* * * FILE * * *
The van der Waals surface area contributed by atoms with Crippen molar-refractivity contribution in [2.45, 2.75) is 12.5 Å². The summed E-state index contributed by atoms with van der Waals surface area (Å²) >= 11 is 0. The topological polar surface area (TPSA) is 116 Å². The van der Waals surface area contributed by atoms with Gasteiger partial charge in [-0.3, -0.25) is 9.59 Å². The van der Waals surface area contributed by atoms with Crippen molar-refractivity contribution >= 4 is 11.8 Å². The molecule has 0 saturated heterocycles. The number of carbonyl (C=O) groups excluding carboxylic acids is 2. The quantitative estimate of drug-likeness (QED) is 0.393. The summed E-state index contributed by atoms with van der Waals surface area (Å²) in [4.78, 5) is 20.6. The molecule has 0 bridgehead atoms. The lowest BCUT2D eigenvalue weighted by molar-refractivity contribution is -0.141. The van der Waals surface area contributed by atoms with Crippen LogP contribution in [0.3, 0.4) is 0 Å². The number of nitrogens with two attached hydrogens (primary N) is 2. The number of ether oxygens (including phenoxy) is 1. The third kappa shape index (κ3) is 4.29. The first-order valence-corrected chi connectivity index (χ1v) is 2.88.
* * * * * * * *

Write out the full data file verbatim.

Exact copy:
The van der Waals surface area contributed by atoms with Crippen molar-refractivity contribution in [2.45, 2.75) is 12.5 Å². The summed E-state index contributed by atoms with van der Waals surface area (Å²) >= 11 is 0. The topological polar surface area (TPSA) is 116 Å². The van der Waals surface area contributed by atoms with Gasteiger partial charge in [-0.3, -0.25) is 9.59 Å². The van der Waals surface area contributed by atoms with Crippen molar-refractivity contribution >= 4 is 11.8 Å². The molecule has 0 saturated heterocycles. The number of carbonyl (C=O) groups excluding carboxylic acids is 2. The quantitative estimate of drug-likeness (QED) is 0.393. The summed E-state index contributed by atoms with van der Waals surface area (Å²) in [4.78, 5) is 20.6. The molecule has 0 bridgehead atoms. The lowest BCUT2D eigenvalue weighted by molar-refractivity contribution is -0.141. The van der Waals surface area contributed by atoms with Crippen LogP contribution in [0.3, 0.4) is 0 Å². The number of nitrogens with two attached hydrogens (primary N) is 2. The number of ether oxygens (including phenoxy) is 1. The third kappa shape index (κ3) is 4.29. The first-order valence-corrected chi connectivity index (χ1v) is 2.88.